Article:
Chennai beckoned in 2012. Ever since Mervin took charge as the Post Master General of the Chennai City Region, there has never been a dull moment. Quite like the Know Your Customer (KYC) norms for banks, he brought about a ‘Know Your Postman’ initiative. “I wanted to revive the old bond between the postman and the people.” You can now get details like the name, beatwise limit and mobile number of your local postman from the postal department’s website. Remember that golden oldie “Please Mister Postman”? Mervin has also tried to make conditions more ‘postman friendly’ by appealing to people, particularly Residents Welfare Associations “to ensure that door numbers, name boards and letter boxes are in order. I also advise people that it’s better not to write a Pin Code if they are not sure about it, rather than write a wrong one.” As an old Vigilance hand, Mervin also knows when to crack the whip. “I have suspended about 35 postmen for pocketing money out of old age pensions through the Money Orders they deliver. I often instruct my postmen that there is no difference between a tip and a bribe.” Through helplines, decoy parties and on the basis of even anonymous complaints, the PMG has made an honest attempt to curb corruption.
It’s hardly surprising that an officer like Mervin who never takes off his practical thinking cap was awarded for ‘Innovation’. When the Sukanya Samriddhi Savings Scheme was launched, Mervin realised that the Hindi name may not easily pass muster with local folks. Although the scheme came with an attractive 9.2 per cent interest and income tax exemption under Sec 80 C, there was a disconnect. So in order to make it “locally geared”, it was called ‘Selvamagal Semippu Thittam’. With 11 lakh accounts in Tamil Nadu and 4 lakh in Chennai alone, adding that local flavour clearly helped.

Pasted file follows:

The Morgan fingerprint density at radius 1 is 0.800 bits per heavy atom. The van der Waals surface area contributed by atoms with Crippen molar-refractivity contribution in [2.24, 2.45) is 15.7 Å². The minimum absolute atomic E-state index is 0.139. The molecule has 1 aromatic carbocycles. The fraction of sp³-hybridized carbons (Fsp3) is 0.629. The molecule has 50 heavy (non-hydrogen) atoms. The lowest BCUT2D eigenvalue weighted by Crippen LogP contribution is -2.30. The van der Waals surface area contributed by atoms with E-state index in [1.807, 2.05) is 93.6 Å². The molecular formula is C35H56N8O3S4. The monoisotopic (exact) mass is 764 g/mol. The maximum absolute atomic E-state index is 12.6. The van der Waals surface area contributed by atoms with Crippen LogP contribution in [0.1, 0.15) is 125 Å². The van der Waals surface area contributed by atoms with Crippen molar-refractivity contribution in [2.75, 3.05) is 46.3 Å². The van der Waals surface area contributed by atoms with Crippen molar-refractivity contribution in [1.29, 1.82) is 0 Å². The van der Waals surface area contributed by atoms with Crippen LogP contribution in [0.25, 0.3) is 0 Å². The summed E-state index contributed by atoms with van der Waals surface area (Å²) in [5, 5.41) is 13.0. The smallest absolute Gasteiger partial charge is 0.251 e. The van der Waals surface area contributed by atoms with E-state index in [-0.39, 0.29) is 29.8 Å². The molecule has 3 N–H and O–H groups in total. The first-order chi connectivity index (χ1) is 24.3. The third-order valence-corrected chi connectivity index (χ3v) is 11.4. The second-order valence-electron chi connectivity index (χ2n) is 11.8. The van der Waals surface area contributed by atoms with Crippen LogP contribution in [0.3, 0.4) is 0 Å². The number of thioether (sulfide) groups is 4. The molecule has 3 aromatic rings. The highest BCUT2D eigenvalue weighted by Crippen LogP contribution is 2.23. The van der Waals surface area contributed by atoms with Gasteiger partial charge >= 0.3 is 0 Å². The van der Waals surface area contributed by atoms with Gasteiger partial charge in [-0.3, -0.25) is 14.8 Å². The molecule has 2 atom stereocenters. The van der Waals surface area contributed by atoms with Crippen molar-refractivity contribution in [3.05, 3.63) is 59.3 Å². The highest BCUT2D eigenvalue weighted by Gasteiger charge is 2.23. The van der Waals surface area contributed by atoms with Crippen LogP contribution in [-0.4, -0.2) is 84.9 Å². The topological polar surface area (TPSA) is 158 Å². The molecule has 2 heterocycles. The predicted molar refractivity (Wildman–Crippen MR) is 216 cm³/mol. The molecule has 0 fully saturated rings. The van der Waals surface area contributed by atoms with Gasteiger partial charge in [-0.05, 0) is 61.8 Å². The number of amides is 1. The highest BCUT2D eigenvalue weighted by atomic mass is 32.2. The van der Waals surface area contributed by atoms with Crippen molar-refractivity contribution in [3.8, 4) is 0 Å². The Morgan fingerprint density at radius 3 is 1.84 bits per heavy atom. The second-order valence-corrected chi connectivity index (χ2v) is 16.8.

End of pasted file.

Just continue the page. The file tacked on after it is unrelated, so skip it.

Taking on courier and e-commerce companies was never going to be a cake walk. But when you have a PMG bursting with ideas, think again. And it’s not the run of the mill release of commemorative stamps of national figures or to mark national events. The ‘My Stamp’ facility was designed to make the common man feel like a celebrity. On payment of a few hundred rupees, any citizen can get their photograph printed on stamps. In keeping with the Aam Admi focus, Mervin plans to conduct a Letter Exhibition. “We can display personal letters of common people. Imagine how priceless a soldier’s letter to his mother written along battlelines will be.” When I gently suggested including Letters To The Editor of newspapers in the pre-social media age, Mervin jumped at the proposal. I offered to introduce him to a senior lawyer friend and a compulsive letter writer with a terrific sense of humour – M.A. Sadanand, I could sense his eyes lighting up. “I will go and visit him, Sanjay”. Officers are after all “public servants”.
“Ten per cent of success is getting into the Civil Services. Ninety per cent is what you do in it.”
As a strict no-nonsense officer, Mervin dances to no ones tunes. The only honourable and understandable exception could be his wife Madonna who runs a dance school, with an offbeat name – ‘Madonna’s Mentals’. Erudition runs in the family. Their elder son Atul Alexander is pursuing his Post Graduation in Law at the School of Excellence in Chennai and the younger lad Rajath Alexander is studying M Tech in Material Science at IIT Madras as a DAE sponsored fellow. Football aside, this die hard Arsenal Fan loves to travel. “ I spend all my money on travelling. I have gone to all the continents in the world.” I remember seeing pictures of his recent holiday in Italy on facebook. Now here’s a bureaucrat who would welcome new postings and a change of address. If the people of Chennai ever let their favourite Post Master General go, it will be with a tearful Acknowledgement Due.
(Sanjay Pinto is a Lawyer, Columnist, Author, Public Speaker & Former Resident Editor – NDTV 24×7)